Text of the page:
For more information on this fabulous travel opportunity, please join us for a complimentary information session at Noon on Wednesday, January 24 at the HRCC office at 3074 Whitney Avenue, Building 1, Hamden. Please RSVP to Meegia Wojcik at firstname.lastname@example.org or call 203-288-6431
The Hamden Regional Chamber of Commerce is pleased to partner with AAA Northeast for an exciting travel opportunity to explore the best of Greece and its islands at very competitive rates.
The 15-day excursion includes round trip airfare from New York; air taxes and fees/surcharges; hotel; hotel transfers; 22 meals; sightseeing; and day trips.
The trip will depart on Sunday, October 7, 2018, and return on Sunday, October 21, 2018. Per person, pricing is as follows: double occupancy, $4,699; single, $5,549; and triple, $4,649. These prices reflect a $100 discount for bookings made prior to April 9, 2018. Members of AAA will receive an additional discount of $50 per person.
Don’t miss this opportunity to experience the wonder of Greece featuring these highlights: Athens; Taverna dinner show; Meteora, Delphi, Olympia; a Greek farm visit; a cooking class; a Greek dance class; and tours of Mycenae, Mykonos, Santorini and Ancient Akrotiri.
Ever buy a concert or sporting event ticket online? You’ve neared the end, entered all of your information, credit card and such, and then the website asks you to recognize and write a bit of gibberish, that shows up in a strange box, sometimes with its letters distorted. Well, that’s a CAPTCHA, a Completely Automated Public Turing Test to Tell Computers and Humans Apart. The Turing is named after Alan Turing, often called the father of modern computing, who proposed a test to determine whether or not computers can think, and can mimic humans. Those CAPTCHAs are there to stop a computer program from buying up all the Springsteen tickets. A CAPTCHA is based on the understanding that the human mind is more adept visually than any computer can be. We (humans, that is) try to find patterns where none exist. It’s called pareidolia; that’s why we see the Man in the Moon, or the face of Jesus in a tree stump. It’s why we are so prone to believing in conspiracies; it’s not paranoia (well, not always), but pareidolia. However, computers, at least so far, weren’t as likely to see those patterns. Although I understand that some computer geeks are working on correcting that.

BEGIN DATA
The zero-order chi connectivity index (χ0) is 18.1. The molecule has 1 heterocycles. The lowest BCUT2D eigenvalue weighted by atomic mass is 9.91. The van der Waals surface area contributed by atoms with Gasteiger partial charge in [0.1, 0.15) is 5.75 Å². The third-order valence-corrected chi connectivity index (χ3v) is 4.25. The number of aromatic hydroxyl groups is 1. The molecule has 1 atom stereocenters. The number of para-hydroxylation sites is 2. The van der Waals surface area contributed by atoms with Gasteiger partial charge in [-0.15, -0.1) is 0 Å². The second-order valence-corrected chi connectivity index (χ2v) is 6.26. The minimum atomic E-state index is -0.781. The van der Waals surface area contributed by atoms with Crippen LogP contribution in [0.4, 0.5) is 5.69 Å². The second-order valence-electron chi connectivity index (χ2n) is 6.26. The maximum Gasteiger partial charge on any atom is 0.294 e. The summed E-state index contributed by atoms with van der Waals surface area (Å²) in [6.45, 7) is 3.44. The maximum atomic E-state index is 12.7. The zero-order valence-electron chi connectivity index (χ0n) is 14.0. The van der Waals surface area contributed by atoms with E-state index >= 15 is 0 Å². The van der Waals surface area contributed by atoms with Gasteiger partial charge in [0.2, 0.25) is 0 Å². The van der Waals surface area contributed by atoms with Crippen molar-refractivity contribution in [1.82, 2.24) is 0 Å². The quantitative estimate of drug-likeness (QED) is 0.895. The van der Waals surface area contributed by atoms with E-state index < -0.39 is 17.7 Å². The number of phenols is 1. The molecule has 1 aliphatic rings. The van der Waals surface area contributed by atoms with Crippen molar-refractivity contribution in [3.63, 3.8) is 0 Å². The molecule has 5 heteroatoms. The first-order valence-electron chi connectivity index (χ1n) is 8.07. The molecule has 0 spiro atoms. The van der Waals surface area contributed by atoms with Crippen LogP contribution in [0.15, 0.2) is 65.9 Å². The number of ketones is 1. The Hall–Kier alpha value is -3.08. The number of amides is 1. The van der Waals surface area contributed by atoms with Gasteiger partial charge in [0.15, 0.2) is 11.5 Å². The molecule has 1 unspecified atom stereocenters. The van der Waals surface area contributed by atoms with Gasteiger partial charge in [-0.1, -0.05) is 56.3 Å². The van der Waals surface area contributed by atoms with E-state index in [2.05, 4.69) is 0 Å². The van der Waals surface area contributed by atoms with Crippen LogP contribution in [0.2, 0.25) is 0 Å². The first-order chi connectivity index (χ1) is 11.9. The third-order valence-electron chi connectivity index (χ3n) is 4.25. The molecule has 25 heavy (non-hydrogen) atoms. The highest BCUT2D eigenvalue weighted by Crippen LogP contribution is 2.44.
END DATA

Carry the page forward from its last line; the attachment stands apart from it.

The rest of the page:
Most of the time, when you’re typing in those characters, there’s nothing else going on; you are simply proving that you are not a computer. But Luis von Ahn, who is credited as one of the inventors of the CAPTCHA, has created a company called reCAPTCHA, that is working to digitize books, using you. The problem with digitizing old books is that, when scanned, the computer cannot always clearly identify the words (proof again that computers aren’t very visual). So, those indecipherable (by the computer) words are thrown to TicketMaster, or whoever. You are buying your Springsteen tickets, and when the box pops up, this time it’s a real word, just blurred. When you type in the word, TicketMaster shares that with reCAPTCHA, which then inserts that corrected word into the text of a book being digitized. Mr. von Ahn says that he wants to make sure that for those five seconds while you’re typing that word, your time is put to good use. Without knowing it, you are multitasking.